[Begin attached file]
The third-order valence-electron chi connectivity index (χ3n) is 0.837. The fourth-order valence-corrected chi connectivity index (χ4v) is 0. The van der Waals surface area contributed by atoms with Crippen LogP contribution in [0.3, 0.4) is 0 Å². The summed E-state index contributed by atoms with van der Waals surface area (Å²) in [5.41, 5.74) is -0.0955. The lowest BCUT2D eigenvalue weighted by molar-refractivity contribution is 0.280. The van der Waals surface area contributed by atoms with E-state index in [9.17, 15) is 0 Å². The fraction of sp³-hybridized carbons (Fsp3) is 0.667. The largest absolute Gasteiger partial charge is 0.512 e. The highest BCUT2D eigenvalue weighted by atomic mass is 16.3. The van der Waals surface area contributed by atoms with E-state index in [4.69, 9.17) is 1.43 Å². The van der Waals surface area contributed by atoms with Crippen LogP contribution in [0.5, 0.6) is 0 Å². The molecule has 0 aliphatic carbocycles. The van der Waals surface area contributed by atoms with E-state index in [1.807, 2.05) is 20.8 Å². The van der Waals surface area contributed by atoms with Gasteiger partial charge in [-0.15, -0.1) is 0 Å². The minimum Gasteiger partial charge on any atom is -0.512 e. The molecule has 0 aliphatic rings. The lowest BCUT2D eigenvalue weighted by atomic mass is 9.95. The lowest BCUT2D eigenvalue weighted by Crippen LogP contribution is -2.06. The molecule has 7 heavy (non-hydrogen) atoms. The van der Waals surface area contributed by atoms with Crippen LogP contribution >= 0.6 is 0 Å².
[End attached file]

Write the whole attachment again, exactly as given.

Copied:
The third-order valence-electron chi connectivity index (χ3n) is 0.837. The fourth-order valence-corrected chi connectivity index (χ4v) is 0. The van der Waals surface area contributed by atoms with Crippen LogP contribution in [0.3, 0.4) is 0 Å². The summed E-state index contributed by atoms with van der Waals surface area (Å²) in [5.41, 5.74) is -0.0955. The lowest BCUT2D eigenvalue weighted by molar-refractivity contribution is 0.280. The van der Waals surface area contributed by atoms with E-state index in [9.17, 15) is 0 Å². The fraction of sp³-hybridized carbons (Fsp3) is 0.667. The largest absolute Gasteiger partial charge is 0.512 e. The highest BCUT2D eigenvalue weighted by atomic mass is 16.3. The van der Waals surface area contributed by atoms with E-state index in [4.69, 9.17) is 1.43 Å². The van der Waals surface area contributed by atoms with Crippen LogP contribution in [0.5, 0.6) is 0 Å². The molecule has 0 aliphatic carbocycles. The van der Waals surface area contributed by atoms with E-state index in [1.807, 2.05) is 20.8 Å². The van der Waals surface area contributed by atoms with Gasteiger partial charge in [-0.15, -0.1) is 0 Å². The minimum Gasteiger partial charge on any atom is -0.512 e. The molecule has 0 aliphatic rings. The lowest BCUT2D eigenvalue weighted by atomic mass is 9.95. The lowest BCUT2D eigenvalue weighted by Crippen LogP contribution is -2.06. The molecule has 7 heavy (non-hydrogen) atoms. The van der Waals surface area contributed by atoms with Crippen LogP contribution >= 0.6 is 0 Å².